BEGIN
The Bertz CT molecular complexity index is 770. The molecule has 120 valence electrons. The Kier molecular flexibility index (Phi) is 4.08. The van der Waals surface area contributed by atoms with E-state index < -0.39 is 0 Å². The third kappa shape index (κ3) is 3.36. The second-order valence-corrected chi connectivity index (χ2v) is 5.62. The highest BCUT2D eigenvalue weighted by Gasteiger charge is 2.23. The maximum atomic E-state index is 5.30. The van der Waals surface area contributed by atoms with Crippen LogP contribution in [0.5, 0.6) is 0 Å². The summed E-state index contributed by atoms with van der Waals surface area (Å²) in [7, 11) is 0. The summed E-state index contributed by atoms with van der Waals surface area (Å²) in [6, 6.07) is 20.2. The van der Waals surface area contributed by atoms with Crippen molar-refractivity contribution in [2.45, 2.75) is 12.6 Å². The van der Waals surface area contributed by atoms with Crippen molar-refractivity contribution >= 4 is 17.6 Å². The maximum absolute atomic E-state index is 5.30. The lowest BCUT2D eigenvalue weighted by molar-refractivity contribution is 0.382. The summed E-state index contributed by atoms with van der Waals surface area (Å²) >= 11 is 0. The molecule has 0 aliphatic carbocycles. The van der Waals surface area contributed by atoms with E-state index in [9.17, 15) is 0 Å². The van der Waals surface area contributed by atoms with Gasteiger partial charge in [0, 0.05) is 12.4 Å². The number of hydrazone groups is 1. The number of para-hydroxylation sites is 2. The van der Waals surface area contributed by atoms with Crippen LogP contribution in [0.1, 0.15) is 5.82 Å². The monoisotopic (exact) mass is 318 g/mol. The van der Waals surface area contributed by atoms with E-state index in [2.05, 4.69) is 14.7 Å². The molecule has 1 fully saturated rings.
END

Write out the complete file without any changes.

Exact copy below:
The Bertz CT molecular complexity index is 770. The molecule has 120 valence electrons. The Kier molecular flexibility index (Phi) is 4.08. The van der Waals surface area contributed by atoms with E-state index < -0.39 is 0 Å². The third kappa shape index (κ3) is 3.36. The second-order valence-corrected chi connectivity index (χ2v) is 5.62. The highest BCUT2D eigenvalue weighted by Gasteiger charge is 2.23. The maximum atomic E-state index is 5.30. The van der Waals surface area contributed by atoms with Crippen LogP contribution in [0.5, 0.6) is 0 Å². The summed E-state index contributed by atoms with van der Waals surface area (Å²) in [7, 11) is 0. The summed E-state index contributed by atoms with van der Waals surface area (Å²) in [6, 6.07) is 20.2. The van der Waals surface area contributed by atoms with Crippen molar-refractivity contribution in [2.45, 2.75) is 12.6 Å². The van der Waals surface area contributed by atoms with Crippen molar-refractivity contribution >= 4 is 17.6 Å². The maximum absolute atomic E-state index is 5.30. The lowest BCUT2D eigenvalue weighted by molar-refractivity contribution is 0.382. The summed E-state index contributed by atoms with van der Waals surface area (Å²) >= 11 is 0. The molecule has 0 aliphatic carbocycles. The van der Waals surface area contributed by atoms with E-state index in [9.17, 15) is 0 Å². The van der Waals surface area contributed by atoms with Gasteiger partial charge in [0, 0.05) is 12.4 Å². The number of hydrazone groups is 1. The number of para-hydroxylation sites is 2. The van der Waals surface area contributed by atoms with Crippen LogP contribution in [0.1, 0.15) is 5.82 Å². The monoisotopic (exact) mass is 318 g/mol. The van der Waals surface area contributed by atoms with E-state index in [2.05, 4.69) is 14.7 Å². The molecule has 1 fully saturated rings.